So what are we learning from this experience? I think the takeaways are important to note.
- This may become a new normal for performing arts organizations and we may have to grapple with how we deliver our product not only for the short term but long term as well. Right now we are working under the assumption that we will be able to hold our PRIDE Concert in June. However, we are still trying to work with our rehearsal space on whether we will be allowed into their space next month. We still don’t know the extent of spread of the coronavirus and how long we will be working under public gathering restrictions. If our performance venue will even be open come June. How do we plan for this potential fiscal reality?
- What fundraising contingencies do we have in place to survive this short and long-term? Will our donors step up to help us out now? How will this change the way to fundraise? What messaging will we need to implement to help audiences and funders understand the fiscal reality we are facing? While some of the larger groups may be able to weather a truncated season how will mid and smaller sized groups survive? What if this lasts longer than just a few months? Each organization is going to have to sit down and figure out a game plan for moving forward now – not later.
- This is probably a key time for groups to work together. While we all like to maintain our independence, sometimes it is imperative that we band together and create a shared vision that sends a clear message – we are working together and we need you to step up and support us.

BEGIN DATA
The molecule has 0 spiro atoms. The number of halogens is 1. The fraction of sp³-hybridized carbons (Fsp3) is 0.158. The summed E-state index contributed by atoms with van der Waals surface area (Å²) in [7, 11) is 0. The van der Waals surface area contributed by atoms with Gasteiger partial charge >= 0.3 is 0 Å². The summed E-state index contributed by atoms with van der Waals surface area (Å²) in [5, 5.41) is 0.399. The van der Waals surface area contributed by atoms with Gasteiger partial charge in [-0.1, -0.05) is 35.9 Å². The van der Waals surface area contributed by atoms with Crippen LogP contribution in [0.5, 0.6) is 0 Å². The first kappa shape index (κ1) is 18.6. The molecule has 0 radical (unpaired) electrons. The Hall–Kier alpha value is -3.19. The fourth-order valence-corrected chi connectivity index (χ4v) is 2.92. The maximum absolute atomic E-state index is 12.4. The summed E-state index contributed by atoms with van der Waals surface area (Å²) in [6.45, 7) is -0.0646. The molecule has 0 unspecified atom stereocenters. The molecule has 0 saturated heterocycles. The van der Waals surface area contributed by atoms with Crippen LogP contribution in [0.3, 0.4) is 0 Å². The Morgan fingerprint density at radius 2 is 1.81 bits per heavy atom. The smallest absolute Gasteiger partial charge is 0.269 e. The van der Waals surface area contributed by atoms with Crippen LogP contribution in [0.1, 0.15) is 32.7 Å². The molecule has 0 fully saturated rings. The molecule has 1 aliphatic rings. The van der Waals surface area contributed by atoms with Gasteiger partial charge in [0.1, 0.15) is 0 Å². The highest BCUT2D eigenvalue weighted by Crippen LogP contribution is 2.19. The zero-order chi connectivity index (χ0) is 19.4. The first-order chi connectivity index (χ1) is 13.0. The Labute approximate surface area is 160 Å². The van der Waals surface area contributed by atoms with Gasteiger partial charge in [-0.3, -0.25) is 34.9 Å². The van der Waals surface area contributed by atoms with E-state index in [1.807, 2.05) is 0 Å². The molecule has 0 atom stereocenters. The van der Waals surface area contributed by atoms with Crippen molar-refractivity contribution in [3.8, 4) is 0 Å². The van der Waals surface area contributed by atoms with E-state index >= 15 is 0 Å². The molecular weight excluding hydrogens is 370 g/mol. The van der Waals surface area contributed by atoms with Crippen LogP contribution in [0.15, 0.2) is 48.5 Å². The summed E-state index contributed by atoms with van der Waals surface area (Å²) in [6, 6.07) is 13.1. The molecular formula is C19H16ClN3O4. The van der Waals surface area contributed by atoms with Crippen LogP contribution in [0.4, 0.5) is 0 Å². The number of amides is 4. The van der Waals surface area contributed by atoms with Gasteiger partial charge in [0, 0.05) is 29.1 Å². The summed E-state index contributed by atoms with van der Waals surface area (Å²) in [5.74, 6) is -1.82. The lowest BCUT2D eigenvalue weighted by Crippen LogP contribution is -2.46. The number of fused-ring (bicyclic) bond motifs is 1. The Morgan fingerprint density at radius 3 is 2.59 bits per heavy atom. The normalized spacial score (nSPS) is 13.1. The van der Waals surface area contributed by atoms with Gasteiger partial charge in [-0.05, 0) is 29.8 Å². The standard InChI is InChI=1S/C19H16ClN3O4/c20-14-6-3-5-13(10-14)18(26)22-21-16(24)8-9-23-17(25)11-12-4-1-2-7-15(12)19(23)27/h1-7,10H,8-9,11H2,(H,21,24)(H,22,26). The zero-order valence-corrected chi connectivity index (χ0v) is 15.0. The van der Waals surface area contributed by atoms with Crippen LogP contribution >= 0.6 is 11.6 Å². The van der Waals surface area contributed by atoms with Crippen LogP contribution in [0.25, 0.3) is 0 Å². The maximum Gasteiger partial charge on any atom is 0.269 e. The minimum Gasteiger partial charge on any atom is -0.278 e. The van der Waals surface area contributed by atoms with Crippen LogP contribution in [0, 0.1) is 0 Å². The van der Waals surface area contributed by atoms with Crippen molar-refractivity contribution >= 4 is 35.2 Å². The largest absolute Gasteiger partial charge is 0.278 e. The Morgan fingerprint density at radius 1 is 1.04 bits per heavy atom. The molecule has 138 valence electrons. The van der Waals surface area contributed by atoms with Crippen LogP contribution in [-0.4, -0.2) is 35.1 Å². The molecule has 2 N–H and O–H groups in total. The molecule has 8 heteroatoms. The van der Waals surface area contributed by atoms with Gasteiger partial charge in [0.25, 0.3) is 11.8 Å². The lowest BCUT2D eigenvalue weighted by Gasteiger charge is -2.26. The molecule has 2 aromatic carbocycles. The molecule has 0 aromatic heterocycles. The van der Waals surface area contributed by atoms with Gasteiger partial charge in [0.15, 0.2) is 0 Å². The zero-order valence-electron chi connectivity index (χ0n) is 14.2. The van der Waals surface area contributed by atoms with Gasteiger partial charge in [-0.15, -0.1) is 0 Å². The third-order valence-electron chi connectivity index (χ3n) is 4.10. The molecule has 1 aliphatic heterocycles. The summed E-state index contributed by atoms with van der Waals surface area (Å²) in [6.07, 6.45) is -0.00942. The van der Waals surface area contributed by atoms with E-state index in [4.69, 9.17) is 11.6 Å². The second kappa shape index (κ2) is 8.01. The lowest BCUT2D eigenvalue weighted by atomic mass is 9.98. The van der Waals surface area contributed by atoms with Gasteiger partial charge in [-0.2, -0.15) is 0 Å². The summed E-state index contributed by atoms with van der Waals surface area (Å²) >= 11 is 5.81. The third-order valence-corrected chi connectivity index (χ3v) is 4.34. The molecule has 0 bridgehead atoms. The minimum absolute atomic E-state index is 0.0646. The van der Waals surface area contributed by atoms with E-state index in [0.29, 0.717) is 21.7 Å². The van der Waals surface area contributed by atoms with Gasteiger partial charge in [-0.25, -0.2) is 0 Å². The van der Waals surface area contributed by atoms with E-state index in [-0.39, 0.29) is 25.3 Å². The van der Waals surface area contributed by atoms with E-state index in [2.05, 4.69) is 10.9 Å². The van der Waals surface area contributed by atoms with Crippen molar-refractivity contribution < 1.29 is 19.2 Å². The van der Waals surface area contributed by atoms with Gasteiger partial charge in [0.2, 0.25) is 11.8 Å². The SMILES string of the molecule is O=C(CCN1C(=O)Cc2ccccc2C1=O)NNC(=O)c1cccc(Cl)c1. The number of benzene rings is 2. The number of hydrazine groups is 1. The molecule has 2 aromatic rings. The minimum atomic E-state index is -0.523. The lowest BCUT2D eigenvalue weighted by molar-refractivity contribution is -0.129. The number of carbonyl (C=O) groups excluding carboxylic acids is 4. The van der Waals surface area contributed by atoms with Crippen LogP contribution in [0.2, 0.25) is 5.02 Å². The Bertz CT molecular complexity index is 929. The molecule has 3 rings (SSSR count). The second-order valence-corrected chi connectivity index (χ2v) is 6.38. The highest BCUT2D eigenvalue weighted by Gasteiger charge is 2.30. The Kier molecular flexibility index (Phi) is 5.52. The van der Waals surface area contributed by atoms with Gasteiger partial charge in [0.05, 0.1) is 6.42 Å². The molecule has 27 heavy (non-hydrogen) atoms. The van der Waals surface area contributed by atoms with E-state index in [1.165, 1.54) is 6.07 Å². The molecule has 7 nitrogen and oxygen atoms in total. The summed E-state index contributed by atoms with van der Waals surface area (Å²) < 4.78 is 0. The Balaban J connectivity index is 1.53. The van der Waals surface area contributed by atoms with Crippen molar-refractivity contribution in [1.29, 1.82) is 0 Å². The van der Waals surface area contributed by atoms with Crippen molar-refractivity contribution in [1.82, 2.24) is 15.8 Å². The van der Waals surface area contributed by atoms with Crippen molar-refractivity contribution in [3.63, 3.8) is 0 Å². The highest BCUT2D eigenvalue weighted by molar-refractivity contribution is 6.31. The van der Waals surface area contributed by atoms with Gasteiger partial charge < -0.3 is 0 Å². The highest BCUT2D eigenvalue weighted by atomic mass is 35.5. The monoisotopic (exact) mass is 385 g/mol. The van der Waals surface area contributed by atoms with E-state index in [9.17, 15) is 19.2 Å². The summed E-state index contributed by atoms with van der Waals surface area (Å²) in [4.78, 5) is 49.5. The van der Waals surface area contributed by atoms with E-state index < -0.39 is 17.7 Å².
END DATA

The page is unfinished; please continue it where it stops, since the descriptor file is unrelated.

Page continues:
- Don’t panic. In order not to panic you must have a plan in place. This is the time to access your situation and work out a strategy that allows you to move forward in the short-term but also address long-term concerns. Board and chorus leadership must work together to create a strategy that reminds people of the value you bring to the community; how they can help ensure that your voice continues to be heard; and that you are looking at ways to ensure your voice continues on despite the unknowns we are currently working with.
So there you have some of my thoughts on what is happening in real time. Development is an art and a science – it is now time to put those two elements and craft a plan that addresses the reality of the moment and possible future scenarios. Want to talk? Please feel free to reach out via email with any questions or concerns.